Thursday, February 18, 2016

Fourborn by Megan Futcher [Joint Book Review: Cassandra and Jesse]

In a world where the four elements rule as gods, the Gaias of Wind, Fire, Water and Earth determine the existence and fate of every man and woman. Threatening this seemingly perfect world this the Fourborn – a yet to be identified being born of all four races and the only one who has the power to set mankind free from it's elemental shackles. 

Divinely chosen in the pending chaos is a guardian from each race. With the words of an ancient prophesy as their only guide, they must find and protect the Fourborn at all costs or risk losing everything they hold dear. 

The worlds of Wind and Fire collide when Kofi and Lela find themselves caught up in an adventure of enormous proportions. Setting out on a mission that spans three lands, they must defy not only their Gaias and the prophesy but themselves in order to find the Fourborn while the dangers of an all consuming darkness takes shape around them.
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About Fourborn
Recommended Ages: 15 and Up
Kindle Edition: 230 pgs.
Published: October 6th 2015 by Megan Futcher
 For This Review:  *E-book copy provided by the Author for Review*

Cassandra's Thoughts on Fourborn by Megan Futcher

First off I want to make it clear that as soon as I began reading Fourborn I was completely taken in by the characters. The world-building was also pretty good. Enough for me to envision it. The only thing is the character development lagged halfway through Fourborn. This lagging came in the form of me seriously wondering if Lela and Kofi were the same characters I had been first introduced to because there really was just enough of a disconnect that I was left wondering. 

That aside, there were moments of me having enjoyed reading Fourborn. The journey for Lela and Kofi to get outside of their lands and learning to trust each other were perhaps the most fascinating moments of Fourborn. Yet, their personality changes coupled with noticeable grammar errors and too much detail in the writing, often times detracted from the reading experience. I would love to say Fourborn is a good book but I have to be honest and as a reader it truly felt very amateur.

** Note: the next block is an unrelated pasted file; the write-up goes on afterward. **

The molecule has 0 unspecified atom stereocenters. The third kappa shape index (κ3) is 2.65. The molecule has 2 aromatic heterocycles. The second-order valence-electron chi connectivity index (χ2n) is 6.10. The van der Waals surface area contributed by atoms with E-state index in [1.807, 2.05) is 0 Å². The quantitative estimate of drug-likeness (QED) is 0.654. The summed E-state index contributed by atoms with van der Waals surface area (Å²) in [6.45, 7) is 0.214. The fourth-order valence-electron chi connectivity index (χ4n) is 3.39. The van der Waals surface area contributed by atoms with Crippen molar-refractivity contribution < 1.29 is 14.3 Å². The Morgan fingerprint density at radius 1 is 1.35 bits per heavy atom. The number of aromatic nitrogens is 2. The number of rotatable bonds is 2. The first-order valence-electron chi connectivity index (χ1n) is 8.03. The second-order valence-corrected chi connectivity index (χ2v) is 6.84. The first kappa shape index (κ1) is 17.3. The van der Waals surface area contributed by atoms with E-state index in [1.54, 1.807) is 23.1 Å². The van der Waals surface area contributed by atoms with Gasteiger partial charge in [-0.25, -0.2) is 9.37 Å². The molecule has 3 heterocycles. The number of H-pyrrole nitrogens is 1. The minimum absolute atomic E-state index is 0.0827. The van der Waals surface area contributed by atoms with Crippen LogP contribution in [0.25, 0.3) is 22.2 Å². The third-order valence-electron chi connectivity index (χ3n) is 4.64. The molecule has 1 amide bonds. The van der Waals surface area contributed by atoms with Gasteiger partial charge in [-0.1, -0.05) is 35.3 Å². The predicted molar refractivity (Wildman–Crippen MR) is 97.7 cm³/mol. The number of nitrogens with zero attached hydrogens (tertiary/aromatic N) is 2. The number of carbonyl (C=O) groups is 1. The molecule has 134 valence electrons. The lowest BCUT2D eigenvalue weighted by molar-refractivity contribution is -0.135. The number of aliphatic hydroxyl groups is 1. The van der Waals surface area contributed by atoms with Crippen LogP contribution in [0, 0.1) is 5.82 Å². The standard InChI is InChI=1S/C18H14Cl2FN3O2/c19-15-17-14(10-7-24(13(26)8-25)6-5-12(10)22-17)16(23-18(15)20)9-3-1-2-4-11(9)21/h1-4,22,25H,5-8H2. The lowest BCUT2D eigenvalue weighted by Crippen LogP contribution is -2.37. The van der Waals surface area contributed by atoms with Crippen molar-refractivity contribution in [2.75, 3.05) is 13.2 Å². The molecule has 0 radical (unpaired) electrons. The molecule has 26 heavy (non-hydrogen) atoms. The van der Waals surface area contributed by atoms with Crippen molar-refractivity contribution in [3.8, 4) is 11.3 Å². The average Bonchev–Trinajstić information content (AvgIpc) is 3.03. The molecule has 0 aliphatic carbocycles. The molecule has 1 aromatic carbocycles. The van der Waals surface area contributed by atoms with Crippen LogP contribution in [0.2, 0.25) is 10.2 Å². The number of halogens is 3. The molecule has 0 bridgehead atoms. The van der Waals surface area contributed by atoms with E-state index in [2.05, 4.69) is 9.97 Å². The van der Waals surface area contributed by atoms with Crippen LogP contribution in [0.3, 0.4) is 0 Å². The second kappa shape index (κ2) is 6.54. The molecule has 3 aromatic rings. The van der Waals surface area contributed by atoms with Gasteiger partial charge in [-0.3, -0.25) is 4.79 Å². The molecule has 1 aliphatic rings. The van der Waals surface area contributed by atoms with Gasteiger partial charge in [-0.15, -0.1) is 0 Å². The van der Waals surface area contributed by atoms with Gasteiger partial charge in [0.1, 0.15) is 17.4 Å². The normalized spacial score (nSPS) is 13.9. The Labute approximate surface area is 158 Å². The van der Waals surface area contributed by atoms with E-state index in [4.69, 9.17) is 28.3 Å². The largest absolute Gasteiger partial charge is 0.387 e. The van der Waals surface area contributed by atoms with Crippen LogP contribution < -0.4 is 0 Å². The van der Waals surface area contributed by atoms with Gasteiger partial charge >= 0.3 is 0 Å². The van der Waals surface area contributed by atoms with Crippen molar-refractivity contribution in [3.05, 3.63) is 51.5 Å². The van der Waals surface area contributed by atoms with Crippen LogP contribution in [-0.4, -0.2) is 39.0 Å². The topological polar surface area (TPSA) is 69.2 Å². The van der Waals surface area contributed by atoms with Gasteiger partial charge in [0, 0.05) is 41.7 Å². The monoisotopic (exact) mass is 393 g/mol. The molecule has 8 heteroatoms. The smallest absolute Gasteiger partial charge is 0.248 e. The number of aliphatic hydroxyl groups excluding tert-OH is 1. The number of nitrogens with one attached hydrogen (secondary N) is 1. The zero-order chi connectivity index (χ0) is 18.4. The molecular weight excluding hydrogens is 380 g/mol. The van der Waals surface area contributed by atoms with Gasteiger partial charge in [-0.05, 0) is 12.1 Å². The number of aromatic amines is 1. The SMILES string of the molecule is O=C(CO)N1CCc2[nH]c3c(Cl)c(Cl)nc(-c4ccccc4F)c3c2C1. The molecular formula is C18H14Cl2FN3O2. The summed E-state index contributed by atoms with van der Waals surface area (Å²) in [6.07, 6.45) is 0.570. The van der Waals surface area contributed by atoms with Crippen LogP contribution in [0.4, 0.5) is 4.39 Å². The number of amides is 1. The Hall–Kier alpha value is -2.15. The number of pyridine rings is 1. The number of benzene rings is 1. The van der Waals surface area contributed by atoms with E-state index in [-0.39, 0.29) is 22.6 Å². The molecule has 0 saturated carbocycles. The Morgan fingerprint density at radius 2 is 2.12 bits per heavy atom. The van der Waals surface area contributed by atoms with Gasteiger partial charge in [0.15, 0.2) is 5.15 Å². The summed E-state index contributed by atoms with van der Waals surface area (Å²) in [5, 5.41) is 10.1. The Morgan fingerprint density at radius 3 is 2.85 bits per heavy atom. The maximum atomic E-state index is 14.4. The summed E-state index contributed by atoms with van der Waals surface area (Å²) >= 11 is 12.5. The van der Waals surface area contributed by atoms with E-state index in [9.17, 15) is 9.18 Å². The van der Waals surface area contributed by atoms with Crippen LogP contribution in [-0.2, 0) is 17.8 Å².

Overall: Not good, not bad read 
Genre: Fantasy

Contains: Themes of multiculturalism 

Jesse's Thoughts on Fourborn by Megan Futcher

Right from the start Fourborn introduced an interesting world, with characters who I liked and often related to. I enjoyed reading from the POV of characters of colour, as, unfortunately, such diversity isn't the norm. Additionally, the heavy elemental feel of this book also appealed to me. I really enjoyed Lela's character - particularly her strength in the face of adversity and position as an outsider -  and I was able to become emotionally invested in Kofi to some extent. Futcher's world building was also quite engaging, and I enjoyed the direction she took with her pre civilized world.

 However, I have to agree with Cassandra that character development all but ceased for quite some time halfway through the book. Moreover, my main issue with Fourborn is that, despite a good and original narrative at its root, the writing could occasionally be clumsy and at times jarring, which detracted from my overall enjoyment of the novel. While Futcher does have a fascinating and unique ideas, her execution could do with a little more polishing. Like Cassandra, I can't wholeheartedly recommend Fourborn, though, for readers who want a unique story, and don't care too much for grammar mistakes, Fourborn could be a worthwhile read.

Genre: Fantasy

About the Author
Megan Futcher was born into a family of dedicated bibliophiles. She is a proud introvert and some of her fondest memories are those of visiting libraries and local bookstores. In many ways, growing up she saw her library card as her best friend. 

From the moment she was able to write a full sentence she began dabbling around with words, creating stories out of the fictional worlds and the characters that lived on in her imagination.

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